|Calum Galleitch||16/04/2022 01:17:52|
191 forum posts
I'm in the process of getting set up to do some basic milling in the lathe with a vertical slide, so one thing I need is something to hold on to those pesky cutters with. I already have an ER32 collet set, so while ER collets aren't necessarily the ideal for holding miling cutters, they seem an obvious choice. I did consider a collet chuck but I have a D1-5 spindle nose, and I don't fancy making six of those cam pins, or the price of a backplate.
I have about fifteen metres of M10 threaded rod lying around, as you do, so that will be pressed into service as a drawbar. Otherwise, the part essentially designs itself: an MT5 taper, with an M10 tapped hole, an ER32 nose and taper, and some flats to grip it with.
Plan, such as it is:
I will also need to make a washer for the far end of the spindle bore.
Should anyone be interested, my OnShape model is here:
|686 forum posts|
Could you expand a little on that statement please. If they are not ideal for milling cutters, what is their designed purpose?
A purchased ER32 collet block held in a four jaw chuck is an easy way to achieve what you want with very little work, and the collet block can be used on the vertical slide for workholding. It also has through-hole capacity, that a drawbar-retained tool does not.
It might be useful for you when you are setting up to dimension the taper in terms of radius increase/reduction per unit length. How will you produce the perfectly flat-bottomed holes shown in your drawing?
When you reverse the raw stock in the chuck to drill the centre hole at the drawbar end, there is no guarantee that the "turn down ER end OD" will remain concentric, so forming this at such an early stage is wasted work.
You will need very straight, parallel stock to run an indicator against when setting up the offset tailstock.
How will you check the fit of the taper? Have you a female Morse 5 socket to do that? Consider what part or parts of your between-centres you will need to disturb to check the fit (and how many times this will be necessary).
22749 forum posts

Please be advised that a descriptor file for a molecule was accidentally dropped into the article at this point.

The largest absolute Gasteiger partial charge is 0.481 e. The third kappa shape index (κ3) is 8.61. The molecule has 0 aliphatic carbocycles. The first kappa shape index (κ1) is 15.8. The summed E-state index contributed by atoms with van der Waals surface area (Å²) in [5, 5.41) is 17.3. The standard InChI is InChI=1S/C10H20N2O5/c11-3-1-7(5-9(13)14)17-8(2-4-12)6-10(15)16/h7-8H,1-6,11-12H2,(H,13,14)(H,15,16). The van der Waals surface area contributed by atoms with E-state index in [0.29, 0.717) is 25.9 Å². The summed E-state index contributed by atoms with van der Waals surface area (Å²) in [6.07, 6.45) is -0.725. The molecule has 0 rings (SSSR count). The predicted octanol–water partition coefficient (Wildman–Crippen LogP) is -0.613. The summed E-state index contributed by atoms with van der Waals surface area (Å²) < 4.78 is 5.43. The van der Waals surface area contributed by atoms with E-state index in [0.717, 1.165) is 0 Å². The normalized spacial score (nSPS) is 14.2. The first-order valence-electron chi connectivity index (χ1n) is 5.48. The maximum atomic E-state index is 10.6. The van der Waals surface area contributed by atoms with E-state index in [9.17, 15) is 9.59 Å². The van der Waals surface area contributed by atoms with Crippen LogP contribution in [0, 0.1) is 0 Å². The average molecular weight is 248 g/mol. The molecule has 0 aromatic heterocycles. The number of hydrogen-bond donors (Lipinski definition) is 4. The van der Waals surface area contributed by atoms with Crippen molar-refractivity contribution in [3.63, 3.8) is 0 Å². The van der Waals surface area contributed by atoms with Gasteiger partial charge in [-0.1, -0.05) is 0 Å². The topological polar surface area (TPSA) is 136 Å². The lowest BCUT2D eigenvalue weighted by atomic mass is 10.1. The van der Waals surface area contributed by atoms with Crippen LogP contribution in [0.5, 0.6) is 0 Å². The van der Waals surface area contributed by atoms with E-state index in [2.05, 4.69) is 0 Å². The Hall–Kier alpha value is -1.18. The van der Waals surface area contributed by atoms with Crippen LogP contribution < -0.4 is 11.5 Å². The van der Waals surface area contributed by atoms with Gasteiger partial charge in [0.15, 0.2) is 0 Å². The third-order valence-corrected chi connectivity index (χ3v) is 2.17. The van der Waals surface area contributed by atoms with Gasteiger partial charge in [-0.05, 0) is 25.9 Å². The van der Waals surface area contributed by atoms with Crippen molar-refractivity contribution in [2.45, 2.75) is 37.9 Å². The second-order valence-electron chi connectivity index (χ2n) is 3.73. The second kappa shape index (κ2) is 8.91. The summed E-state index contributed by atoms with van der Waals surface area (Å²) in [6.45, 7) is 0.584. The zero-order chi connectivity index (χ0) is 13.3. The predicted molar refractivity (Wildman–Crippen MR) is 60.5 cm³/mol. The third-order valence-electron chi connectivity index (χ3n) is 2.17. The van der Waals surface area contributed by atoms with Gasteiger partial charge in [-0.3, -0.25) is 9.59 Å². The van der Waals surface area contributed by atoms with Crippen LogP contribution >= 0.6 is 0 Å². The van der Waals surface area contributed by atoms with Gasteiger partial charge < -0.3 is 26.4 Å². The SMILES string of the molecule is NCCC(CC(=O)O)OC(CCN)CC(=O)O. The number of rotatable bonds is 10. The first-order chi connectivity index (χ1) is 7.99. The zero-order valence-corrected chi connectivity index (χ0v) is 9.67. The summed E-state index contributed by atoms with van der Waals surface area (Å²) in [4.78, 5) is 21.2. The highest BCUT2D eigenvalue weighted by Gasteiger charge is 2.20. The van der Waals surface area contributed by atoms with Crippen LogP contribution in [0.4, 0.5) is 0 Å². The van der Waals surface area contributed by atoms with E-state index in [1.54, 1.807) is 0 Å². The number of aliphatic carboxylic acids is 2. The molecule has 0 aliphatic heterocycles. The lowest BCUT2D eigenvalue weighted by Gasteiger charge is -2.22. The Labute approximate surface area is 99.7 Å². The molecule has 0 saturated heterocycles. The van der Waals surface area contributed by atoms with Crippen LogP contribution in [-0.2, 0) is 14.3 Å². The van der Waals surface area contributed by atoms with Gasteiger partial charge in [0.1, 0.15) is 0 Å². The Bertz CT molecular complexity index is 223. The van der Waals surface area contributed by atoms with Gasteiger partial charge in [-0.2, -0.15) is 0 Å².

MT5 to MT3 sleeve and your existing holder is another option either bought in or made. That way you can also hold other MT3 tooling.
|jimmy b||16/04/2022 07:41:02|
786 forum posts
For milling in the lathe, mounting the tooling in the spindle would, by far be the best method.
ER collets are designed to hold all tooling.
There are many, much more preferred methods of holding in industry, all though, I would not expect these in the home shop.
|583 forum posts|
I know the appeal of making your own tooling, but did you know arceurotrade sells a MT5-ER32 adaptor
|233 forum posts|
Taking AdrianR's point. Making your own tools is something we all appreciate. however I would do a quick evaluation of time, cost and need for the tool. As others have pointed out there are some potential problems with making this adaptor yourself. As Adrian has pointed out our friends at ArcEuro Trade have the MT5-MT3 adaptor you require in stock. Cost is about £13.50. I would simply buy the adaptor and get on with doing something creative with my machine. After all can you actually produce this apparently simple, but not quite so simple item at that price or anything even close to it?
|jann west||16/04/2022 08:59:03|
|98 forum posts|
As much fun as making your own tools is, this will almost certainly be better, quicker, and cheaper purchased (and probably hardened to boot!).
And, as others have said, ER is specifically designed to hold cutters.
|561 forum posts|
As a 'constructional' point, it doesn't need the 24mm hole up it - the more metal in the neck of the shank the better..
..the collet pockets in both of my 32 collet chucks extend only about 6-7 mm past the back end of the taper, at the back the Warco one has a raggy hole that is the lower end of the drawbar thread, the Bison one also has a through hole, but the portion at the back end of the seat is threaded 12mm L/H with a backstop screw for setting tool height..
|583 forum posts|
A small change to your design could be useful. If you drill and tap the M10 all the way through you would make it easier to tap and you can then screw the studding in to act as a back stop.
A backstop is not much use for cutters but would be very useful if you are trying to make small parts to repeatable length.
8691 forum posts
This is the sort of thing I'd rather buy than make, but don't let me put Calum off. This is an interesting challenge, with much to be learned from it.
As a simplification I suggest boring the drawbar's 10mm tap hole clean through, rather than leaving a bottom. Makes cutting the thread easier because swarf can escape both sides and there's no risk of the tap (or an internal screw cutter) smacking into the bottom of the hole or into a mass of compacted swarf.